A motorcycle rider was northbound on Washington Boulevard in Ogden when an SUV entered the same northbound lane from a parking lot. The motorcycle and the SUV crashed killing the motorcycle rider. The motorcycle crash occurred on May 24, 2013, Friday night about 9:00 pm. The motorcycle rider killed in the crash was 24-year-old Deyne Stocker.
The Deseret News reported that the motorcycle was traveling “… at speeds exceeding the posted limit of 40 mph” according to Lt. Cragun of the Ogden Police Department.
I do not know whether the crash investigation had been completed when Lt. Cragun made his comment or whether his comment was based on reports of bystanders at the scene.
Oftentimes bystanders overestimate the speed of motorcycles. The reasons bystanders overestimate speed is because of the noise a motorcycle makes when accelerating. Furthermore motorcycles sometimes speed to get out of blind spots and get into a position to avoid potentially dangerous situations. Simply stating or seeing the motorcycle speeding sometime before the crash does not mean the motorcycle was speeding at the time of the crash. Motorcycles speed up quickly and slow down quickly. What needs to be investigated in this particular Ogden motorcycle crash is whether the motorcycle was in fact speeding at the time of the crash.
I have litigated and tried cases to a jury in Utah where the speed of the motorcycle was in question. Crash scene investigators and accident scene reconstruction experts are used to determine speed of vehicles at the time of the crash. Factors include braking (one or two wheel braking), the weight of the motorcycle and rider(s), skid marks, and the surface on which the motorcycle is traveling. All of this information is necessary to determine speed of the motorcycle at the time of the crash.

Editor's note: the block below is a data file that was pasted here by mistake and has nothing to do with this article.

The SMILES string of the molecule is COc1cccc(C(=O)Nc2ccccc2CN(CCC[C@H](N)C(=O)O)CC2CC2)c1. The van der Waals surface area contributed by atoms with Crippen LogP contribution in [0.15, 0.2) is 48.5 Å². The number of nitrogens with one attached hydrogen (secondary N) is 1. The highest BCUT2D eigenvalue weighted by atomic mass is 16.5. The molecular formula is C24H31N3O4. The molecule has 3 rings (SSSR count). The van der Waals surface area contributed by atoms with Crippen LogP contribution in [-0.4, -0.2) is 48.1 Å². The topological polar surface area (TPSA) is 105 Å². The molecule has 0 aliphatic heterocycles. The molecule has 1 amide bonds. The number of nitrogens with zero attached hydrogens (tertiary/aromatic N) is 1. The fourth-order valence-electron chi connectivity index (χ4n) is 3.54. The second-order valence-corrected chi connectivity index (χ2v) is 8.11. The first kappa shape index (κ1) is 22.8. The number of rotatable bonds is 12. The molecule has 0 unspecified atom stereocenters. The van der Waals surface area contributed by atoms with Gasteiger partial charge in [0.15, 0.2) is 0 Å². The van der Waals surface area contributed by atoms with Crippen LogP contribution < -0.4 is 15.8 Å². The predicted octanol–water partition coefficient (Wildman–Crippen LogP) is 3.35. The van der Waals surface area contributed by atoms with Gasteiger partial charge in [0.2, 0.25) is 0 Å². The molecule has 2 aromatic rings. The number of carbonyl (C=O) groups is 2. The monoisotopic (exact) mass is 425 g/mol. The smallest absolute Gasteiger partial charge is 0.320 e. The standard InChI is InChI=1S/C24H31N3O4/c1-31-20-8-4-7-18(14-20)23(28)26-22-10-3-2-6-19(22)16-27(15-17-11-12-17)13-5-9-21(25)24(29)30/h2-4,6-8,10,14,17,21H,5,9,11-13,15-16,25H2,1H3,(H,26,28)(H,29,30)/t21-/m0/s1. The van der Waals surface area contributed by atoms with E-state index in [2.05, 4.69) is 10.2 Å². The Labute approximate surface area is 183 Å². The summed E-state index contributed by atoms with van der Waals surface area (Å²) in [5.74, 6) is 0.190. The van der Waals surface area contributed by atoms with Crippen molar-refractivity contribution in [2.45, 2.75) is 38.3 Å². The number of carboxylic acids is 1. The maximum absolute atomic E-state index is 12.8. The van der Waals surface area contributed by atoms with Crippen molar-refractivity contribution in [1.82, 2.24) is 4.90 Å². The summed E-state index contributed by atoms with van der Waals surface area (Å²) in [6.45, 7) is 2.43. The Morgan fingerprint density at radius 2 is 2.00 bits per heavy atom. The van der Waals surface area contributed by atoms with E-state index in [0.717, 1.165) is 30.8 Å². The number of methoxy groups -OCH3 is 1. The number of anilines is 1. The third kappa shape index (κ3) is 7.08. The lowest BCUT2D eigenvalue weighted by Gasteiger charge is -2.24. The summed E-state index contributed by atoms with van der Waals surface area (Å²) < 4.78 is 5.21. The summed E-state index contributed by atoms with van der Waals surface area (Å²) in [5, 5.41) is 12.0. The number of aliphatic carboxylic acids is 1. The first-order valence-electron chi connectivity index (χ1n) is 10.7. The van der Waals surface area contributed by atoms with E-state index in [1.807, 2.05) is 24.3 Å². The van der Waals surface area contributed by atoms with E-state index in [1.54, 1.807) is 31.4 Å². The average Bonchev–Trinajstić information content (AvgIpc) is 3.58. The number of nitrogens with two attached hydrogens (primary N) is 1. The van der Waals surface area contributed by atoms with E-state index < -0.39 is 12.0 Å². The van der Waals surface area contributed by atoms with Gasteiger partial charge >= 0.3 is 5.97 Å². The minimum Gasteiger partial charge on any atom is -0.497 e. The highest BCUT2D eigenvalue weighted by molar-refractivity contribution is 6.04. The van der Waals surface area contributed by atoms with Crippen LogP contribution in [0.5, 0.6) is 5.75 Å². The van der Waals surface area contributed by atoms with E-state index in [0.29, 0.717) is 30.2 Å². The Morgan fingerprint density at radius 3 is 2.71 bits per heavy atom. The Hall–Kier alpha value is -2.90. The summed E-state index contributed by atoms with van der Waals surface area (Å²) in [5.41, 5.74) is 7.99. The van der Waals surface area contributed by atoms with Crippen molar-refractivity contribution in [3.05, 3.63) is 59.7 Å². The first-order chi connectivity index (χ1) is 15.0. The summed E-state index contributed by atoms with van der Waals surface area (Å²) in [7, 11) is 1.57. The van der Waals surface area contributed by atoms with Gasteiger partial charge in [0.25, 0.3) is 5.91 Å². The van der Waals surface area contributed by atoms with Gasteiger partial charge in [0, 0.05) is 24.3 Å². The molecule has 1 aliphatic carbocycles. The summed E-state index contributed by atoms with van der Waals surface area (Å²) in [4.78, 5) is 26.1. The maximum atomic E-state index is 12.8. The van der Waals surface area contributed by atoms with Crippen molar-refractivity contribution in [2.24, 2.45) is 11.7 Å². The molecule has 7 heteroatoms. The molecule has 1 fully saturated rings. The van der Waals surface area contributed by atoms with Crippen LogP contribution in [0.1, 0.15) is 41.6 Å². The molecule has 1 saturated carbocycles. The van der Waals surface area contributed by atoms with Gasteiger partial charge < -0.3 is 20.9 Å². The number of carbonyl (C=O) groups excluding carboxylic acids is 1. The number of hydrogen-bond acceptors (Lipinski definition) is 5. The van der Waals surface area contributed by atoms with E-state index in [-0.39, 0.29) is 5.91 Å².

Speed is critical in determining liability when involved in a motorcycle crash. Motorcycles are difficult to see at the best of times and if the motorcycle is speeding it deceases the time the vehicle driver has to react. Furthermore, studies show that smaller objects (motorcycles) appear to be moving slower than larger objects (cars). I believe that if any evidence exists showing the motorcycle was speeding most Utah jurors will give the benefit of the doubt to the vehicle driver. The argument goes something like, “If the motorcycle was not speeding there would have been more time for the driver to see the motorcycle and the crash avoided.” Of course this assumption is false because conspicuity is not assured. Even a few mph over the limit may severely work to the detriment of the motorcycle rider when trying to prove liability.
There is a lot of bias in Utah against motorcycle riders. The jury will probably be composed of people that do not ride motorcycles and carry that bias into the jury box. Most people when asked if most motorcyclists speed, if honest, will answer “yes.” Furthermore, most vehicle drivers (and jurors) have been in a situation where they have seen motorcycles speeding. Whether this bias is admitted or not it is still a bias and needs to be addressed before picking a jury for your motorcycle case in Utah.
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